Each of the esport titles are mechanically dense. Lopez said he doesn’t have the time to sink enough hours into each game to become proficient at them. His focus is more on identifying the players with the knowledge and doing what he can to help the teams grow.
Lopez said he’s trying to find a way to broadcast the competitions so people can see the team at work. He said that maybe something more elaborate could be done for championship games later in the season.
“Imagine playing Kenai versus SoHi and being hooked up in the gym,” he said. “Being able to actually have people coming in and watching the game, cheering for these guys.”
In-person matches were happening in Anchorage before the COVID-19 pandemic, though Lopez said he doesn’t know if there are any plans to have local events again.
“I’ll probably ask them, and bring it up and see if there’s any other coaches that are interested in that kind of thing.”
Unlike traditional sports, contemporary video games are, almost without exception, playable online and against people anywhere else in the world. Competition in Alaska is played entirely distant. ASAA has partnered with a service called PlayVS to handle connecting teams and keeping records.
Esports teams competing in Alaska don’t know who they’re competing against until right before the match starts.
Lopez explained that this is because last year, many games were canceled because people couldn’t connect, or had computers crash. This year, teams just log on at scheduled times — 4 p.m. on Tuesdays for League of Legends — and PlayVS generates matches from available teams.
That’s why, minutes before the game started, KCHS players saw the name Alaska Christian Schools come up, and moved into a frenzy.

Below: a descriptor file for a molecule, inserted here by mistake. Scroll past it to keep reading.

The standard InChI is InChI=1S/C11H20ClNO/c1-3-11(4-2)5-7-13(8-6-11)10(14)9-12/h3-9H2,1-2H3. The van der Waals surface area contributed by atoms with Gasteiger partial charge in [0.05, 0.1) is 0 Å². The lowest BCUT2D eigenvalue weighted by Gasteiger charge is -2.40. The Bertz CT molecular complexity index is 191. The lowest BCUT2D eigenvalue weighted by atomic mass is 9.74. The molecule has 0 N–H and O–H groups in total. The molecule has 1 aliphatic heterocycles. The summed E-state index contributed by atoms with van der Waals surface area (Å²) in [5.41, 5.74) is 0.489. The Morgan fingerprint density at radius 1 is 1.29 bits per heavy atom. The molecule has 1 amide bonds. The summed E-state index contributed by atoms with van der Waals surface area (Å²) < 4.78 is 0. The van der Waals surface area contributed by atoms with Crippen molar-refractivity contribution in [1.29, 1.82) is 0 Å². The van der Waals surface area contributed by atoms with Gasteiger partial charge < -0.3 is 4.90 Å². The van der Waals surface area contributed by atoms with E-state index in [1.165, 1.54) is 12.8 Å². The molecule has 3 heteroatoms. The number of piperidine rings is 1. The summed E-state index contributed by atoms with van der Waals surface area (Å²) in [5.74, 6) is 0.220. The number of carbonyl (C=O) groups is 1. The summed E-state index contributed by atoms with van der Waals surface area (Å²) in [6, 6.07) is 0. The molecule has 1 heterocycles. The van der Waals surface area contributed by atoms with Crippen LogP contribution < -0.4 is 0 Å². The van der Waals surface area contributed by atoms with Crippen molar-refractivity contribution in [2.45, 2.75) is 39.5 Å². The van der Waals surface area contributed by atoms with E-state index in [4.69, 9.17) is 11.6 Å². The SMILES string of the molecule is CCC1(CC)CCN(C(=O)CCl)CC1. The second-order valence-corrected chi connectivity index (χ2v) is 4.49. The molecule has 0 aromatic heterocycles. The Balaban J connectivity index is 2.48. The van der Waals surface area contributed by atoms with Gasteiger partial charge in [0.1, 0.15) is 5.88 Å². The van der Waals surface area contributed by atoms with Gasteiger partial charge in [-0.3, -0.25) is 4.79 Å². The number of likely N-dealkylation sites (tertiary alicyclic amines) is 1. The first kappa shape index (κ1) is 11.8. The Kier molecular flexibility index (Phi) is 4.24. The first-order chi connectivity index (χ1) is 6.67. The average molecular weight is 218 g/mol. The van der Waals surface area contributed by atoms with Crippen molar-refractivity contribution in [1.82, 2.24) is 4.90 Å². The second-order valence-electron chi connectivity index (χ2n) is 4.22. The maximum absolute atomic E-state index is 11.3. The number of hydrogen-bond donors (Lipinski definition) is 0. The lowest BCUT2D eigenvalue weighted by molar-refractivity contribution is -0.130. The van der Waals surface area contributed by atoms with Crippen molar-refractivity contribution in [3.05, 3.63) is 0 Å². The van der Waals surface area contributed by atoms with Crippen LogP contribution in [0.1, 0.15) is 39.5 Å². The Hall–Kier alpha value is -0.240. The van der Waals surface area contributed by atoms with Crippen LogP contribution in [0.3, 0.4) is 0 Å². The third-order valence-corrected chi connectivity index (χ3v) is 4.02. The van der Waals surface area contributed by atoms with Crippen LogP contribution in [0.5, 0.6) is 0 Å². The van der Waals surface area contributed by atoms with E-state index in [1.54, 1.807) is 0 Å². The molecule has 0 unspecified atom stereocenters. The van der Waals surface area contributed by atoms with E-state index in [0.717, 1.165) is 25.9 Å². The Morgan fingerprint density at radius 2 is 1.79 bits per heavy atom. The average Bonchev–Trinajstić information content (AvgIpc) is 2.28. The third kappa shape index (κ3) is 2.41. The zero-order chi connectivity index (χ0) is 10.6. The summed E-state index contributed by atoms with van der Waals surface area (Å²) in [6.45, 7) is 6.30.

KCHS League of Legends Team Captain Silas Thibodeau said ACS was one of the top contenders in the state — finishing second place last season.
ACS also took second place in spring 2021 and third in the fall.
Get’cha head in the game
League of Legends — by Riot Games — pits two teams of five against each other in a competition of tactics. Teams are tasked with managing three lanes between two bases, as well as the wild jungle between them. The first team to push all the way through their opponents and destroy the crystal nexus at their base claims victory.
The game is set in Summoners Rift, where champions from across a sprawling fantasy world are called to competition. The larger setting is used for many of Riot’s games, as well as for Netflix’s critically acclaimed “Arcane,” which debuted on the service in November and earned the Primetime Emmy Award for Outstanding Animated Program. That show was based on the mechanical city of Piltover, but there’s also the mystical Ionia, the milataristic Noxus, the spooky Shadow Isles and the frigid Freljord.